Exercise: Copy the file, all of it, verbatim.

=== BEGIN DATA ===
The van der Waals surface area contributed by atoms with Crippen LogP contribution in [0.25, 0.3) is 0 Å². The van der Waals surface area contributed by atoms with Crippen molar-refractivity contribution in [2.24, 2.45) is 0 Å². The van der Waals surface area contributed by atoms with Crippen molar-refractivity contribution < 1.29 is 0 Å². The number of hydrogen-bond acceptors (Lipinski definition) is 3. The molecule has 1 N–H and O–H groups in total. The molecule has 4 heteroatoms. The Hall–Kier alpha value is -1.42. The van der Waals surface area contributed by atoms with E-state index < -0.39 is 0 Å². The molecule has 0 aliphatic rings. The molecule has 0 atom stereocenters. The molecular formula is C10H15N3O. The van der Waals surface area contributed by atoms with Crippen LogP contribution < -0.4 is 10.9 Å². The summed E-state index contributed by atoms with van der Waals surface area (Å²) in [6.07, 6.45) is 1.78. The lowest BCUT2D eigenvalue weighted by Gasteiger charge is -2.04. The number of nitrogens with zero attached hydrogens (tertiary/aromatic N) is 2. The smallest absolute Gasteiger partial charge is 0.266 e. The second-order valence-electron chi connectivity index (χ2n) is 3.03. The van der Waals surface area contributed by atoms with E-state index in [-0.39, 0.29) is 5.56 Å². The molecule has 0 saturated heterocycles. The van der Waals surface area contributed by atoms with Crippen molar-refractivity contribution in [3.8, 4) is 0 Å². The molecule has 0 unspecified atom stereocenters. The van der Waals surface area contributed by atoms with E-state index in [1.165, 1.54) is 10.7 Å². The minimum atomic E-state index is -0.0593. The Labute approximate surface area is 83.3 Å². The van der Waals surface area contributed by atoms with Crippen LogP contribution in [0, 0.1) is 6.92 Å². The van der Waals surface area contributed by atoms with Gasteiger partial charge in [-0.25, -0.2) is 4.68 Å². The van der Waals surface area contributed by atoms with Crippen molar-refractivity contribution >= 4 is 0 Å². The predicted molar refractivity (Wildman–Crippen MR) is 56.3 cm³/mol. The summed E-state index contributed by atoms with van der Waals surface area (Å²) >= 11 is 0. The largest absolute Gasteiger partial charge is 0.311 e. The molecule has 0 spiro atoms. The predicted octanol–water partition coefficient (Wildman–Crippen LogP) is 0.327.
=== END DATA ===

The van der Waals surface area contributed by atoms with Crippen LogP contribution in [0.25, 0.3) is 0 Å². The van der Waals surface area contributed by atoms with Crippen molar-refractivity contribution in [2.24, 2.45) is 0 Å². The van der Waals surface area contributed by atoms with Crippen molar-refractivity contribution < 1.29 is 0 Å². The number of hydrogen-bond acceptors (Lipinski definition) is 3. The molecule has 1 N–H and O–H groups in total. The molecule has 4 heteroatoms. The Hall–Kier alpha value is -1.42. The van der Waals surface area contributed by atoms with E-state index < -0.39 is 0 Å². The molecule has 0 aliphatic rings. The molecule has 0 atom stereocenters. The molecular formula is C10H15N3O. The van der Waals surface area contributed by atoms with Crippen LogP contribution < -0.4 is 10.9 Å². The summed E-state index contributed by atoms with van der Waals surface area (Å²) in [6.07, 6.45) is 1.78. The lowest BCUT2D eigenvalue weighted by Gasteiger charge is -2.04. The number of nitrogens with zero attached hydrogens (tertiary/aromatic N) is 2. The smallest absolute Gasteiger partial charge is 0.266 e. The second-order valence-electron chi connectivity index (χ2n) is 3.03. The van der Waals surface area contributed by atoms with E-state index in [-0.39, 0.29) is 5.56 Å². The molecule has 0 saturated heterocycles. The van der Waals surface area contributed by atoms with Crippen molar-refractivity contribution in [3.8, 4) is 0 Å². The molecule has 0 unspecified atom stereocenters. The van der Waals surface area contributed by atoms with E-state index in [1.165, 1.54) is 10.7 Å². The minimum atomic E-state index is -0.0593. The Labute approximate surface area is 83.3 Å². The van der Waals surface area contributed by atoms with Crippen LogP contribution in [0, 0.1) is 6.92 Å². The van der Waals surface area contributed by atoms with Gasteiger partial charge in [-0.25, -0.2) is 4.68 Å². The van der Waals surface area contributed by atoms with Crippen molar-refractivity contribution >= 4 is 0 Å². The predicted molar refractivity (Wildman–Crippen MR) is 56.3 cm³/mol. The summed E-state index contributed by atoms with van der Waals surface area (Å²) >= 11 is 0. The largest absolute Gasteiger partial charge is 0.311 e. The molecule has 0 spiro atoms. The predicted octanol–water partition coefficient (Wildman–Crippen LogP) is 0.327.